The New Normal
The financial crisis has created a general recognition that unpredictable threats can arise in unexpected combinations. This is the ‘new normal’. Commonly heard phrases include “no one could have predicted this…” and “it happened far faster than has been experienced before”. These threats arise in manners that can be called non-linear. Despite progress, treasury groups remain substantially unprepared.
Assumptions on Preparation
As we enter the fifth year of the financial crisis period it is surprising, at a strategic level, that nearly all treasury groups continue to adopt a linear approach to address non-linear threats. There is an assumption that it is impossible to be prepared for unpredictable events. Therefore, it is reasoned, we will continue to prepare our groups, data and systems in a linear fashion. This is not correct. However, to address this situation requires a different type of thinking and approach.
Assumption on the Risk Framework and Decision Tree
Essentially all risk framework and risk decision trees start with the assumptions that the risks that the organization faces are known and the exposures the organization has to those risks are accurately understood. From foreign exchange exposure, country risk, counterparty exposures across all asset classes and types, industry exposures, commodity and other exposures, it is the rarest organization that adequately understands their own exposures. Their data on exposures resides in disparate systems in different formats and it is changing continually.
The requirement that the conceptual treasury technology stack be deployed in order to respond to non-linear threats has been covered in summary fashion in our other sponsored articles. Treasury also has a developmental stack that moves from operational and control capabilities all the way to the analytical and decision levels where treasury acts as the cerebral cortex of the finance organization.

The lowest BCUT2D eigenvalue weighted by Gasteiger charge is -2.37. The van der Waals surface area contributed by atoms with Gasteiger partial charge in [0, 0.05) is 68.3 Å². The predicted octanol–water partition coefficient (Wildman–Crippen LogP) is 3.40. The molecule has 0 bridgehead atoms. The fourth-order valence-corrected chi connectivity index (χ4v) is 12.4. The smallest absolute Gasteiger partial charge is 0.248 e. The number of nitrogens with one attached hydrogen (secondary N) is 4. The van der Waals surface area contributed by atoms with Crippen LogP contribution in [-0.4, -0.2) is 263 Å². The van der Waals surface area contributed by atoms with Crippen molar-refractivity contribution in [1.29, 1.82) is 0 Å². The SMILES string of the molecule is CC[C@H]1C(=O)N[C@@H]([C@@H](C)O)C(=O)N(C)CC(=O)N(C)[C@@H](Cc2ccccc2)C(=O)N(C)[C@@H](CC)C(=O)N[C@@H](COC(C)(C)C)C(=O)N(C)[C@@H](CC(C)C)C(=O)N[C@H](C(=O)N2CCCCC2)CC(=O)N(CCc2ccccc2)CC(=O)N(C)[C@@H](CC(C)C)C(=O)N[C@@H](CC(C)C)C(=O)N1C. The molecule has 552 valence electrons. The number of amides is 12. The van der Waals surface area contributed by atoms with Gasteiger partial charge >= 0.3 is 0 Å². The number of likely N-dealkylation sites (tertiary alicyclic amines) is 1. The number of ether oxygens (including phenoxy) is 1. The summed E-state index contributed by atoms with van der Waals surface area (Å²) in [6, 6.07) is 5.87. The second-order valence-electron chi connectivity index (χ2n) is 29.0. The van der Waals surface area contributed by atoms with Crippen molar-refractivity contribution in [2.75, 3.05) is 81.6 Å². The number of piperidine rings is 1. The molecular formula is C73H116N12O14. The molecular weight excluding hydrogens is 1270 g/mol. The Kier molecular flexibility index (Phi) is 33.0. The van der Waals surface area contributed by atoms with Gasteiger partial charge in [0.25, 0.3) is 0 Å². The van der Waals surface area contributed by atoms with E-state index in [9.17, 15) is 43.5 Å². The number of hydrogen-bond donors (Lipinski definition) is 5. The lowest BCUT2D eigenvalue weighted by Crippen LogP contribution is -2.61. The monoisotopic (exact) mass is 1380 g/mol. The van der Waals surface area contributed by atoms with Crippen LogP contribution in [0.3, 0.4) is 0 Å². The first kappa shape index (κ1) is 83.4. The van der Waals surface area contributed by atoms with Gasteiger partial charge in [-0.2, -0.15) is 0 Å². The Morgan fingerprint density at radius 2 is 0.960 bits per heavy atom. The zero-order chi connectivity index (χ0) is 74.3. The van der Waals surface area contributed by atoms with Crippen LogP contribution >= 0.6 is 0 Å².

In the exhibit there are three sections broken out into five individual units. Some text is included next to each area to initiate discussion. The first section, Control and Efficiency, covers the base operational needs and activities of most treasury groups. Leading organizations enjoyed solid capabilities at this level for a decade or more. The second section, Visibility, has been a top priority for most firms since the financial crisis began. We have seen significant progress on this front in terms of access to bank balances and transactions from many firms. The third section, Insight and Flexibility/Foresight, is a key area of modeling, analytics and understanding. This is a vital area for organizations that seek insight into financial relationships and foresight into trends issues and potential events and combinations. Additional flexibility (of staff, data and systems) allows an organization to respond rapidly to many unpredicted events as they emerge. A nonlinear approach allows relationships across numerous dimensions to be understood by the user as real-time events unfold. Additional insight is achieved through dimensional structures and enriched data at the point of consideration.
The linear approach can be described from several different perspectives including data management and reporting. In a linear approach, when a new issue emerges that hasn’t been seen before, the team must determine what information is needed. They then find out where that information is and retrieve it. This data must be normalized. Reporting can then be started as a basis for analysis and action. Typically, additional information is sought and scrubbed several times before being deemed adequate. After that, the process is often automated. When the next issue arises treasury must restart this repetitive linear process. There is a much better way to address non-linear threats.
Call Strategic Treasurer’s experts today to align your organization to handle the ‘new normal’.